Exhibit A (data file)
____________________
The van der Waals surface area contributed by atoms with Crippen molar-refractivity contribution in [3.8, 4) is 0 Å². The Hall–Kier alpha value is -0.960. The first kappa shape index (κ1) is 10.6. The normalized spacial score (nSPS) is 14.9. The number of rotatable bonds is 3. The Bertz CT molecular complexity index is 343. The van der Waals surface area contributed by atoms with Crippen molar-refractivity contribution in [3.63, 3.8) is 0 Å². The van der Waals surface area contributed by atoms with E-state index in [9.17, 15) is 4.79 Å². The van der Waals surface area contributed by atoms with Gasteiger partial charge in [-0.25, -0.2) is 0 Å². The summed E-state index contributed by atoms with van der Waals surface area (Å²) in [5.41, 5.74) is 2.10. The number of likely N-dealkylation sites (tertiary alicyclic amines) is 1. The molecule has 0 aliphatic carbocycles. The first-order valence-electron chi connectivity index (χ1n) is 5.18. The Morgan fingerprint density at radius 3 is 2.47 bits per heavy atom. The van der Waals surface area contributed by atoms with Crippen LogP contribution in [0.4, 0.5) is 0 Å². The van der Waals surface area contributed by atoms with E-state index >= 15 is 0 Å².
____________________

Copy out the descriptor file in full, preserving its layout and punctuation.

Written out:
The van der Waals surface area contributed by atoms with Crippen molar-refractivity contribution in [3.8, 4) is 0 Å². The Hall–Kier alpha value is -0.960. The first kappa shape index (κ1) is 10.6. The normalized spacial score (nSPS) is 14.9. The number of rotatable bonds is 3. The Bertz CT molecular complexity index is 343. The van der Waals surface area contributed by atoms with Crippen molar-refractivity contribution in [3.63, 3.8) is 0 Å². The van der Waals surface area contributed by atoms with E-state index in [9.17, 15) is 4.79 Å². The van der Waals surface area contributed by atoms with Gasteiger partial charge in [-0.25, -0.2) is 0 Å². The summed E-state index contributed by atoms with van der Waals surface area (Å²) in [5.41, 5.74) is 2.10. The number of likely N-dealkylation sites (tertiary alicyclic amines) is 1. The molecule has 0 aliphatic carbocycles. The first-order valence-electron chi connectivity index (χ1n) is 5.18. The Morgan fingerprint density at radius 3 is 2.47 bits per heavy atom. The van der Waals surface area contributed by atoms with Crippen LogP contribution in [0.4, 0.5) is 0 Å². The van der Waals surface area contributed by atoms with E-state index >= 15 is 0 Å².